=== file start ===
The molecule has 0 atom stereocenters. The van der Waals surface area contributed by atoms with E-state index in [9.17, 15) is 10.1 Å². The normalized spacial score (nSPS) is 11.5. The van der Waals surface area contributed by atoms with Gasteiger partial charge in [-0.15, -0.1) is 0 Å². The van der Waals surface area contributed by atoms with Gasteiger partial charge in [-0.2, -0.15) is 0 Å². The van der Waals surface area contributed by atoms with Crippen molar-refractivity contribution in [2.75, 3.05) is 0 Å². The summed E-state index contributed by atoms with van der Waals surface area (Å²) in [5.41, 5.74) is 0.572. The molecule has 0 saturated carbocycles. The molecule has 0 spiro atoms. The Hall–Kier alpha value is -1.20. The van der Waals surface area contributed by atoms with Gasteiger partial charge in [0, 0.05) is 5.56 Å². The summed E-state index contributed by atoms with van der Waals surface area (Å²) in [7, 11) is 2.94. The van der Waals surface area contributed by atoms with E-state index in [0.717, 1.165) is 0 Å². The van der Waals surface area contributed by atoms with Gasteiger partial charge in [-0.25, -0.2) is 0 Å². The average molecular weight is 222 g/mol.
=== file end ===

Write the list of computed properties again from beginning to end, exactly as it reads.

The molecule has 0 atom stereocenters. The van der Waals surface area contributed by atoms with E-state index in [9.17, 15) is 10.1 Å². The normalized spacial score (nSPS) is 11.5. The van der Waals surface area contributed by atoms with Gasteiger partial charge in [-0.15, -0.1) is 0 Å². The van der Waals surface area contributed by atoms with Gasteiger partial charge in [-0.2, -0.15) is 0 Å². The van der Waals surface area contributed by atoms with Crippen molar-refractivity contribution in [2.75, 3.05) is 0 Å². The summed E-state index contributed by atoms with van der Waals surface area (Å²) in [5.41, 5.74) is 0.572. The molecule has 0 saturated carbocycles. The molecule has 0 spiro atoms. The Hall–Kier alpha value is -1.20. The van der Waals surface area contributed by atoms with Gasteiger partial charge in [0, 0.05) is 5.56 Å². The summed E-state index contributed by atoms with van der Waals surface area (Å²) in [7, 11) is 2.94. The van der Waals surface area contributed by atoms with E-state index in [0.717, 1.165) is 0 Å². The van der Waals surface area contributed by atoms with Gasteiger partial charge in [-0.25, -0.2) is 0 Å². The average molecular weight is 222 g/mol.